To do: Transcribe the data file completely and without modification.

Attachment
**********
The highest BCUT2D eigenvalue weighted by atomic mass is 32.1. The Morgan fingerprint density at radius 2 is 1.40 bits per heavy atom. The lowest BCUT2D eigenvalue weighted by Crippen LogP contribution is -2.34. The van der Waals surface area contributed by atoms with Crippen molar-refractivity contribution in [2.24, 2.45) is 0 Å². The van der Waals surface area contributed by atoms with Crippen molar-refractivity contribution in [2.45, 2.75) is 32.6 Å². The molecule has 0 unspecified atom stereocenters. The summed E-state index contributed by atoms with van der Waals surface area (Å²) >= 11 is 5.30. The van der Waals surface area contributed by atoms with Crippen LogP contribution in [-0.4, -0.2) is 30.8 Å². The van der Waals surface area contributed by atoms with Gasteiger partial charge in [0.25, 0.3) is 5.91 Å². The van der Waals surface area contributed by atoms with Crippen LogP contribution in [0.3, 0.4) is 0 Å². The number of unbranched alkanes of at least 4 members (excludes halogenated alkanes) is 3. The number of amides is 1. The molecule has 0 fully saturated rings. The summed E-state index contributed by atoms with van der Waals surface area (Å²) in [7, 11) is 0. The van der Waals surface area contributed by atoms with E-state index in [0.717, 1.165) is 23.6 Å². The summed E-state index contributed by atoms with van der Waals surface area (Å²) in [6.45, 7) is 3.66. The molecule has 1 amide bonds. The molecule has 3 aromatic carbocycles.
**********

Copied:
The highest BCUT2D eigenvalue weighted by atomic mass is 32.1. The Morgan fingerprint density at radius 2 is 1.40 bits per heavy atom. The lowest BCUT2D eigenvalue weighted by Crippen LogP contribution is -2.34. The van der Waals surface area contributed by atoms with Crippen molar-refractivity contribution in [2.24, 2.45) is 0 Å². The van der Waals surface area contributed by atoms with Crippen molar-refractivity contribution in [2.45, 2.75) is 32.6 Å². The molecule has 0 unspecified atom stereocenters. The summed E-state index contributed by atoms with van der Waals surface area (Å²) >= 11 is 5.30. The van der Waals surface area contributed by atoms with Crippen LogP contribution in [-0.4, -0.2) is 30.8 Å². The van der Waals surface area contributed by atoms with Gasteiger partial charge in [0.25, 0.3) is 5.91 Å². The van der Waals surface area contributed by atoms with Crippen LogP contribution in [0.3, 0.4) is 0 Å². The number of unbranched alkanes of at least 4 members (excludes halogenated alkanes) is 3. The number of amides is 1. The molecule has 0 fully saturated rings. The summed E-state index contributed by atoms with van der Waals surface area (Å²) in [7, 11) is 0. The van der Waals surface area contributed by atoms with E-state index in [0.717, 1.165) is 23.6 Å². The summed E-state index contributed by atoms with van der Waals surface area (Å²) in [6.45, 7) is 3.66. The molecule has 1 amide bonds. The molecule has 3 aromatic carbocycles.